When Steven Spielberg first approached Tony Kushner about making a new film of West Side Story, Kushner was wary of the project. “I thought it was kind of crazy,” the playwright, screenwriter, and frequent Spielberg collaborator told me. “It just seemed like a surefire way to make something that was going to fail.” But soon, Kushner found himself “casually reading bits and pieces of 1957 history.” He became fascinated with the slum clearance projects of the late 1950s and the destruction of Lincoln Square to make way for Lincoln Center. He began thinking about the lives of street kids and Puerto Rican immigrants. Soon, “it got exciting to me.”
The original West Side Story was indifferently researched and focused far more on the mechanics of its plot than on the real world in which it was set. For much of the rest of his career, lyricist Stephen Sondheim would criticize the show for not containing any real characters and for leaning too hard on melodrama. Although Kushner disagreed with Sondheim’s assessment—the two men argued about it while the former was writing the new screenplay—his revision of the show stacks sociopolitical context, historical research, and character detail so densely that each moment resonates on multiple levels at once. That the musical is also fleet on its feet, and only five minutes longer than the original, feels nothing short of miraculous.
[Read: Spielberg’s West Side Story Proves the Controversial Musical Shouldn’t Be Retired]
Of all the updates, though, perhaps the most fascinating is the new film’s treatment of the minor character of Anybodys, and the ways in which the revision of the role knits together so many of the themes of Kushner’s screenplay. If you are not a serious West Side Story fan, or if you know the musical primarily through its songs, you could be forgiven for not even knowing who Anybodys is. The role is a small one, a “tomboy” in the original who yearns to be one of the Jets but is shut out on account of being a girl.
Anybodys may very well be the oddest of the many choices the original creative team of director-choreographer Jerome Robbins, composer Leonard Bernstein, playwright Arthur Laurents, and lyricist Stephen Sondheim made while adapting Romeo and Juliet into a story of interracial romance and gangland strife. She is the only character with no antecedent in the source material. She doesn’t have a song. Her girlness is constantly underlined even as she tries to be one of the boys. When she first asks to join the Jets, Riff tells her, “The road, little lady, the road,” while shoving her offstage. When Doc kicks the Jets out of his shop, he announces, “Curfew, gentlemen. And lady.” It’s only at the very end of the musical, when she warns the Jets that Chino is looking to kill Tony in revenge for the murder of Bernardo, that she finally gains acceptance, with Action telling her, “You done good, buddy boy.” In response to this acceptance—an acceptance that explicitly frames her as one of the guys—Anybodys falls immediately in love with Action. She becomes so much one of the boys that she participates in the harassment and attempted rape of Maria’s friend Anita, who has come to warn Tony and help him escape Chino. At the end of the musical, Anybodys is again exiled to girlhood by Tony in order to protect her from the oncoming violence, telling her, “You’re a girl—be a girl! Beat it.”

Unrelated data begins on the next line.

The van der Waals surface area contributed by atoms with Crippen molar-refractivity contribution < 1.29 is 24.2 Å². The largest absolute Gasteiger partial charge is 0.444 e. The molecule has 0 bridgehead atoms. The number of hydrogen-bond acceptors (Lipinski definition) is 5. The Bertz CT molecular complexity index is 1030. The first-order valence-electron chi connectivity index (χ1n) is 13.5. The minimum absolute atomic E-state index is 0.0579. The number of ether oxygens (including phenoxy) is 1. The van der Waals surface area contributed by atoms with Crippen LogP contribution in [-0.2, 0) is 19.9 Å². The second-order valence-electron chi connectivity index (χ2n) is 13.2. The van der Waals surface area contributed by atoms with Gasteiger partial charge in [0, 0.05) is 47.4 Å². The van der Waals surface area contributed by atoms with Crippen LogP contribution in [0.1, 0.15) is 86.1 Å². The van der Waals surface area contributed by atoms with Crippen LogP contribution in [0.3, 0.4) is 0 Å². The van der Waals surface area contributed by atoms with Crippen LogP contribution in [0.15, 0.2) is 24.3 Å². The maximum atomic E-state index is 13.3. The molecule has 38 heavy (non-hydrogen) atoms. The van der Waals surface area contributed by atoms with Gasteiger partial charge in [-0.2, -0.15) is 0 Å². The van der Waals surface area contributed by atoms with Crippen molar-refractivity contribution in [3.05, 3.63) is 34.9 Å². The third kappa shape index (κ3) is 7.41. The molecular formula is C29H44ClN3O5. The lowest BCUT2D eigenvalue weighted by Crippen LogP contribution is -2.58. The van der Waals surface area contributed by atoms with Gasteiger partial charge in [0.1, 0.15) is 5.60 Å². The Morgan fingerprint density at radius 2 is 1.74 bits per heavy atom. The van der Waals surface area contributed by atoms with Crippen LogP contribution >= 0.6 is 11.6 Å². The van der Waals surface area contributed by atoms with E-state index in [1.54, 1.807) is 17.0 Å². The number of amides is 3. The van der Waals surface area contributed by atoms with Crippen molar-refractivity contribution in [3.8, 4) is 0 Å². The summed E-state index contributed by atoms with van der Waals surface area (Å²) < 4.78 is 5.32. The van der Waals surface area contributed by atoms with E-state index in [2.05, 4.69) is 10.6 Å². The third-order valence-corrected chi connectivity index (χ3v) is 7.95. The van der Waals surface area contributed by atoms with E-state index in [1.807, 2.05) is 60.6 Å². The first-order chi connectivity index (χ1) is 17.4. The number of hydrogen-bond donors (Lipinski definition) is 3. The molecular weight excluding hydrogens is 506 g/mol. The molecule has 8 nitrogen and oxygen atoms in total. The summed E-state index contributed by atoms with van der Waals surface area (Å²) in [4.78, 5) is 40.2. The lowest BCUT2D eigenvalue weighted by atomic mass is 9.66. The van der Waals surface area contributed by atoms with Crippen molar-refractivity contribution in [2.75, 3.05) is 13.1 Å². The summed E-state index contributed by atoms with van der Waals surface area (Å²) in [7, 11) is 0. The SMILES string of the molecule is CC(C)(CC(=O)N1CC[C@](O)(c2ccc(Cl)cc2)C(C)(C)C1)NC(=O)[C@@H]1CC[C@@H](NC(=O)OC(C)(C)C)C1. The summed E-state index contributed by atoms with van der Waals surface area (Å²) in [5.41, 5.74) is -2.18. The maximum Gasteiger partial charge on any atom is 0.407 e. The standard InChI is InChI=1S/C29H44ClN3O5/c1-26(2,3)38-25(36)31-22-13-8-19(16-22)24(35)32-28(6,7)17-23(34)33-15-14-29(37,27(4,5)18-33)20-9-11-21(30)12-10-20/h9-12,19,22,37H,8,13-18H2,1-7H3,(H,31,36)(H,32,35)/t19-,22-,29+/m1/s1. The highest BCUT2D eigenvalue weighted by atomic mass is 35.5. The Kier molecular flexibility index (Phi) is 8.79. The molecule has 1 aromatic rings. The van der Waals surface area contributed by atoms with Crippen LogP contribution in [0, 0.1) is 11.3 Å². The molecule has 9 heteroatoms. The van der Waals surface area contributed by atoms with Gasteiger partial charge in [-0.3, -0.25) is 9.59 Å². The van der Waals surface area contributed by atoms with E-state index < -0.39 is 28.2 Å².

So how did this minor character come to be? And why use her as a vehicle for the musical’s exploration of gender? There’s been much speculation over the years about the origins of Anybodys. In interviews, Laurents and Sondheim claimed not to remember where she came from. One historian speculated that she may have been based on Cheryl Crawford, who was briefly attached to produce the musical, and who was a butch lesbian. According to Kushner, the role is only in the show because the original creative team needed a part for one of Jerome Robbins’ friends. “She was a dancer, and had been a dance captain at times for Robbins, and was just a good friend of his. She’d done a number of things on the Broadway stage, and he wanted a part for her. So I believe Arthur Laurents came up with the idea of this tomboy character because there wasn’t really anything else for her to do.” The resulting character reflects this dilemma: Just as there was originally no place for Robbins’ friend in the show, there’s no part for the tomboy within the rigidly policed gender binaries of the late 1950s. But because of this linkage, something richer—and stranger—was unlocked, something that gives the original material a thematic sophistication it might have otherwise lacked. As Kushner describes it, “You have these four gay men writing about the Jets, this vat of toxic masculinity, and their idea of what presumably heterosexual street toughs sounded like. And it was the ’50s, when gender had this explosive charge attached to it. I mean, there was this terrible anxiety about homosexuality, about gender, about maleness, about dominating mothers and fathers who wear aprons.”